While researching story submissions for Universal, Neumeier came across a student video by aspiring director Michael Miner. The pair met and discussed their similar concepts, Neumeier's RoboCop and Miner's robot-themed rock music video. In a 2014 interview, Miner said he also had an idea called SuperCop. The pair formed a working partnership and spent about two months discussing the idea, plus two to three months writing together at night and over weekends, outside their regular jobs. Their collaboration was initially difficult because they did not know each other well and had to learn how to constructively criticize each other.
As well as being inspired by comic books and his personal experience with corporate culture, Neumeier was influenced to kill off his main character early on by the psychological horror film Psycho (1960), whose heroine was killed in the first act. Neumeier wanted to satirize 1980s business culture, noting the increasing aggression of American financial services in response to growing Japanese influence and that a popular book on Wall Street was The Book of Five Rings, a 17th-century text discussing how to kill more effectively. He also believed that Detroit's declining automobile industry was due to increased bureaucracy. ED-209's malfunction in the OCP boardroom was based on Neumeier's office daydreams about a robot bursting into a meeting and killing everyone. Miner described the film as "comic relief for a cynical time" during the Presidency of Ronald Reagan, when economist "Milton Friedman and the Chicago boys ransacked the world, enabled by Reagan and the Central Intelligence Agency. So when you have this cop who works for a corporation that insists 'I own you,' and he still does the right thing—that's the core of the film." The in-film media breaks were Neumeier's and Miner's idea. A spec script was completed by December 1984.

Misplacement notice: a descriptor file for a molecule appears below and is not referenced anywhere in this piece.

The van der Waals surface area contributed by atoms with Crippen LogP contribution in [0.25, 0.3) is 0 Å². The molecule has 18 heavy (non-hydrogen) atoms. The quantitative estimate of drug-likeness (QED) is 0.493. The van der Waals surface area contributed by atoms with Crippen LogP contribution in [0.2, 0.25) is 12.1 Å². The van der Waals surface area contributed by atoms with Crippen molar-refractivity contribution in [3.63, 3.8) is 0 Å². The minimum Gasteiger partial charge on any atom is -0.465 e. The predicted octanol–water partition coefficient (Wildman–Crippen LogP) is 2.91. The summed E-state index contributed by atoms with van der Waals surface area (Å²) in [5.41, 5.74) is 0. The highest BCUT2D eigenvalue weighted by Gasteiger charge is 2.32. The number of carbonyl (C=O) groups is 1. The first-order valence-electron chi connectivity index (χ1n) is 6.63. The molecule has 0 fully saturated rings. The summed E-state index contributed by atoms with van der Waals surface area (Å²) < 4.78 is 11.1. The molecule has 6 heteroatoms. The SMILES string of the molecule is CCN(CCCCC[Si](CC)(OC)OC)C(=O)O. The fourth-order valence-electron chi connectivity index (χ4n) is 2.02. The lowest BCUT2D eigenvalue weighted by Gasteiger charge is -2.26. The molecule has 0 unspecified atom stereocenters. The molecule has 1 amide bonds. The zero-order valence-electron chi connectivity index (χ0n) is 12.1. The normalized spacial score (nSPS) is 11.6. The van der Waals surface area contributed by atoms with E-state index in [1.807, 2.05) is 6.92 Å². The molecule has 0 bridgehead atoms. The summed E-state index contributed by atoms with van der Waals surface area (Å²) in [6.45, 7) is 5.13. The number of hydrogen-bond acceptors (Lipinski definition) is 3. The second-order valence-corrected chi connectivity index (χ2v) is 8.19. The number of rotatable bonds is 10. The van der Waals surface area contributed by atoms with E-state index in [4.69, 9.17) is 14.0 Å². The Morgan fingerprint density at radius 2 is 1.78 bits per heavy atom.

The first draft of the script, then titled RoboCop: The Future of Law Enforcement, was given to industry friends and associates. A month later, the pair had two offers: one from Atlantic Releasing and one from director Jonathan Kaplan and producer Jon Davison with Orion Pictures. An experienced producer of exploitation films and B movies, such as the parody film Airplane! (1980), Davison said he was drawn to the script's satire. Davison showed Neumeier and Miner films—including Madigan (1968), Dirty Harry (1971), and Mad Max 2 (1981)—to demonstrate the tone he wanted. Orion greenlit the project, and Neumeier and Miner began a second draft.